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In response to the House of Lords Science and Technology Select Committee report, Waste or resource? Stimulating a bioeconomy, the UK government has recommended that a Minister in the Department for Business, Innovation and Skills (BIS) is given responsibility for the development of a waste-based, high value bioeconomy.

The government said that it does accept that progress in stimulating the bioeconomy will be enhanced if there is a clear ministerial champion identified. BIS will take this championing role led by the Minister of State for Business and Energy.

Further, the response said that a cross Government Steering Group will be established with industry and key stakeholders to coordinate the development and stimulation of a bioeconomy, for which waste will form a potentially important feedstock.

Through this Steering Group, the government said that it will ensure the engagement and participation of other government departments which own and manage a range of levers relevant to this opportunity, such as Defra, which leads on resource and waste management.

Collections

In response to the Committee’s call for the guidance for local authorities on waste and recycling collection services, the government said that it considers that the way that domestic waste is collected is a local matter for local councils, and they will wish to listen to their residents.

The government reiterated its statement that “collection arrangements should be easy to use, cost effective and help the environment by enabling waste to be recycled and reused”. The provision of clear and easy to understand information should be part of those arrangements.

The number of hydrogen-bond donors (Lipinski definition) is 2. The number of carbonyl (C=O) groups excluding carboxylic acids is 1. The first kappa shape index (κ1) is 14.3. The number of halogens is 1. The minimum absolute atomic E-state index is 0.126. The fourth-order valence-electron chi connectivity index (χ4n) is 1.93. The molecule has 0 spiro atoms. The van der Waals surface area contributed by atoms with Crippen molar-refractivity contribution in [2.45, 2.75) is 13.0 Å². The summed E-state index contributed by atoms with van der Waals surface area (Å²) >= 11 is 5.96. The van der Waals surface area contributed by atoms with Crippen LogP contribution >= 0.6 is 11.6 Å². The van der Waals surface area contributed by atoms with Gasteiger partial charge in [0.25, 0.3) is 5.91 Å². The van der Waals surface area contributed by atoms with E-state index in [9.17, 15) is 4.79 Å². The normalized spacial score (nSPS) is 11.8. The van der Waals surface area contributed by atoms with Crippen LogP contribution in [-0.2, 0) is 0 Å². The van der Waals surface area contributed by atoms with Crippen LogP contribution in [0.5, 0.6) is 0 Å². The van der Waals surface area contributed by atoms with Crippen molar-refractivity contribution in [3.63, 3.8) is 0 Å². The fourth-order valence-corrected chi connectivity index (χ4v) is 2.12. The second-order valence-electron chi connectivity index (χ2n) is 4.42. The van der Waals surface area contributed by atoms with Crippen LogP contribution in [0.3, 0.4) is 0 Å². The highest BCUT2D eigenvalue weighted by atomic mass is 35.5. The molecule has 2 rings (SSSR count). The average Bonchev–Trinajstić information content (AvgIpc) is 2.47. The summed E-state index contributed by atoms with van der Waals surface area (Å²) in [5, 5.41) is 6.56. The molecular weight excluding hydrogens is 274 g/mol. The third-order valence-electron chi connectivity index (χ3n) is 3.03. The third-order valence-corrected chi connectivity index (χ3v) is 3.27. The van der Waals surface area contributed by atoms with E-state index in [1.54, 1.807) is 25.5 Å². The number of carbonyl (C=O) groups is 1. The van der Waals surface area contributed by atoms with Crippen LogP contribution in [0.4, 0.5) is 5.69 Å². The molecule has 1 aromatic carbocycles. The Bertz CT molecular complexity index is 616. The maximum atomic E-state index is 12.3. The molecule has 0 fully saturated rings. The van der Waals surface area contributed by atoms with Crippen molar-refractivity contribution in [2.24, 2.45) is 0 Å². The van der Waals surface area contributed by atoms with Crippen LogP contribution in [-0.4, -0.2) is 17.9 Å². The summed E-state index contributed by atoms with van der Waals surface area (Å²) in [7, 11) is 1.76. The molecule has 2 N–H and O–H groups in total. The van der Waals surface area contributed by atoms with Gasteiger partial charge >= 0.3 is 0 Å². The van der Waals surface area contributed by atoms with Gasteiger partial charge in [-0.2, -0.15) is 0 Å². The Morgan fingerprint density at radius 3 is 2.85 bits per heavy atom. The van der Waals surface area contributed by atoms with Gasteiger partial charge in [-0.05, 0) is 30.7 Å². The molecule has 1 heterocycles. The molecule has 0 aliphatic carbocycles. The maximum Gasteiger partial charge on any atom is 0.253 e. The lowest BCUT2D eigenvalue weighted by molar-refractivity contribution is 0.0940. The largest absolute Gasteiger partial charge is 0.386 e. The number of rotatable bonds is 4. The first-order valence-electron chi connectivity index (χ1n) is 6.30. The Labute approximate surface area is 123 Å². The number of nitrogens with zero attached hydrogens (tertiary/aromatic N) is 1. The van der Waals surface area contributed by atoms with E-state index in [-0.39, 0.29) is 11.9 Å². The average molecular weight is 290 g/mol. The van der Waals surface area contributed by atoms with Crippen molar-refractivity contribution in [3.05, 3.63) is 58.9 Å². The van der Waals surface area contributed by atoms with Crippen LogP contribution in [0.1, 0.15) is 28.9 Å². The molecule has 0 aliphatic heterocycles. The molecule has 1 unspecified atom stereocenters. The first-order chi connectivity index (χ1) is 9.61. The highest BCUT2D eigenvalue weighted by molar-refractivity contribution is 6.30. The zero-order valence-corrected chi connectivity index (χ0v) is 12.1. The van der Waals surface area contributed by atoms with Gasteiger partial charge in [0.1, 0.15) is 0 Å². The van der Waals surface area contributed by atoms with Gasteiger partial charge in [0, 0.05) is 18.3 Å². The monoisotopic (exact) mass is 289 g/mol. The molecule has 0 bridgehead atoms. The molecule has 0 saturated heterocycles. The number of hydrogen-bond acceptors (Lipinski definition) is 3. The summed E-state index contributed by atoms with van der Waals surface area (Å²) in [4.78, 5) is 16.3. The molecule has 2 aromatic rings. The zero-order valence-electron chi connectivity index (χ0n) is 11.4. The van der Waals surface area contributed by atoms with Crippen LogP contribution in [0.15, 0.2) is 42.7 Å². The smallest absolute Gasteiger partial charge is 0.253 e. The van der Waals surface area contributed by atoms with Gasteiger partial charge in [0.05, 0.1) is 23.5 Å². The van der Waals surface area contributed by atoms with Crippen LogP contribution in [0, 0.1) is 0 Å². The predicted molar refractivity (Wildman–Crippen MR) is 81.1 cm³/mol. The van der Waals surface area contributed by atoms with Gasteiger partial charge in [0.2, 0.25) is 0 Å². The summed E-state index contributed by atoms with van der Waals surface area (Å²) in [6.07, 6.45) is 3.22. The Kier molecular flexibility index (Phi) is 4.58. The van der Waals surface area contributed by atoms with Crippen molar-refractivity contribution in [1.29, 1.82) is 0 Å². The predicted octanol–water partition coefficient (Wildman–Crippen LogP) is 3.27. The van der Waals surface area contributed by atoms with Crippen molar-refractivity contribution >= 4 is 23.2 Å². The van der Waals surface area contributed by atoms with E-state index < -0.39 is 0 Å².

The government added that it is clear on the importance of providing a high quality, regular and convenient waste management service to households.

“We will continue to work with local authorities and industry to promote good practice and look at how recycling can be made more convenient for residents. However, the government recognises the wide variation of collection processes across local authority boundaries today makes this standardisation problematic. The government is not in favour of issuing new guidance unless there is a clear and immediate issue that needs to be tackled,” said the response.

Shift away from energy projects?

In its response to the report’s call for a move away from the funding of waste to energy projects towards the recovery of high value products the government said that the Biotechnology and Biological Sciences Research Council (BBSRC) proposes to focus on research underpinning biopharmaceutical production and manufacture, building on the investment and expertise from the Bioprocessing Research Industry Club (BRIC).

The response also said that with its strong science base the UK is well placed to be a world-leader in industrial biotechnology and bioenergy research, with benefits not only in generating high quality ‘green’ products and services, but also boosting the economy through the manufacture of biorenewable products as attractive alternatives to petrochemical products.